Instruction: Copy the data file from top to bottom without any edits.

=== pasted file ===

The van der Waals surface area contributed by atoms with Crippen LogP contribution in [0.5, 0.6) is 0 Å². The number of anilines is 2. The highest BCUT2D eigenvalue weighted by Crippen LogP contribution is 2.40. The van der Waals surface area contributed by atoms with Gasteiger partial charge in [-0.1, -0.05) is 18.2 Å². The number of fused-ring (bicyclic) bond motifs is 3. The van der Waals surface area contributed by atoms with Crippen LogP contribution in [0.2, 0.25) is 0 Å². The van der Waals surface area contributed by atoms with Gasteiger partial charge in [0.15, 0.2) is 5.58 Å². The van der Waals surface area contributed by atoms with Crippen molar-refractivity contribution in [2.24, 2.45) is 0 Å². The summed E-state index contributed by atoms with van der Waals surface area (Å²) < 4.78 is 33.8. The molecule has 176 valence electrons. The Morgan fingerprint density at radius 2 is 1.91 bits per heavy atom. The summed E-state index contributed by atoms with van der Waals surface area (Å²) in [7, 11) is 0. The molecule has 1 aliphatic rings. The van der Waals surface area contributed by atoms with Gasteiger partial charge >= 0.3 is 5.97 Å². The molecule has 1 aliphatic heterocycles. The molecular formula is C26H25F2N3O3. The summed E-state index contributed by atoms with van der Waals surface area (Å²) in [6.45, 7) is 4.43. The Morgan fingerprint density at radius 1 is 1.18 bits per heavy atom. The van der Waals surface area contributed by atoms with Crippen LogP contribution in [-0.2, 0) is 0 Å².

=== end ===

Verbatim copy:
The van der Waals surface area contributed by atoms with Crippen LogP contribution in [0.5, 0.6) is 0 Å². The number of anilines is 2. The highest BCUT2D eigenvalue weighted by Crippen LogP contribution is 2.40. The van der Waals surface area contributed by atoms with Gasteiger partial charge in [-0.1, -0.05) is 18.2 Å². The number of fused-ring (bicyclic) bond motifs is 3. The van der Waals surface area contributed by atoms with Crippen LogP contribution in [0.2, 0.25) is 0 Å². The van der Waals surface area contributed by atoms with Gasteiger partial charge in [0.15, 0.2) is 5.58 Å². The van der Waals surface area contributed by atoms with Crippen molar-refractivity contribution in [2.24, 2.45) is 0 Å². The summed E-state index contributed by atoms with van der Waals surface area (Å²) < 4.78 is 33.8. The molecule has 176 valence electrons. The Morgan fingerprint density at radius 2 is 1.91 bits per heavy atom. The summed E-state index contributed by atoms with van der Waals surface area (Å²) in [7, 11) is 0. The molecule has 1 aliphatic rings. The van der Waals surface area contributed by atoms with Gasteiger partial charge >= 0.3 is 5.97 Å². The molecule has 1 aliphatic heterocycles. The molecular formula is C26H25F2N3O3. The summed E-state index contributed by atoms with van der Waals surface area (Å²) in [6.45, 7) is 4.43. The Morgan fingerprint density at radius 1 is 1.18 bits per heavy atom. The van der Waals surface area contributed by atoms with Crippen LogP contribution in [-0.2, 0) is 0 Å².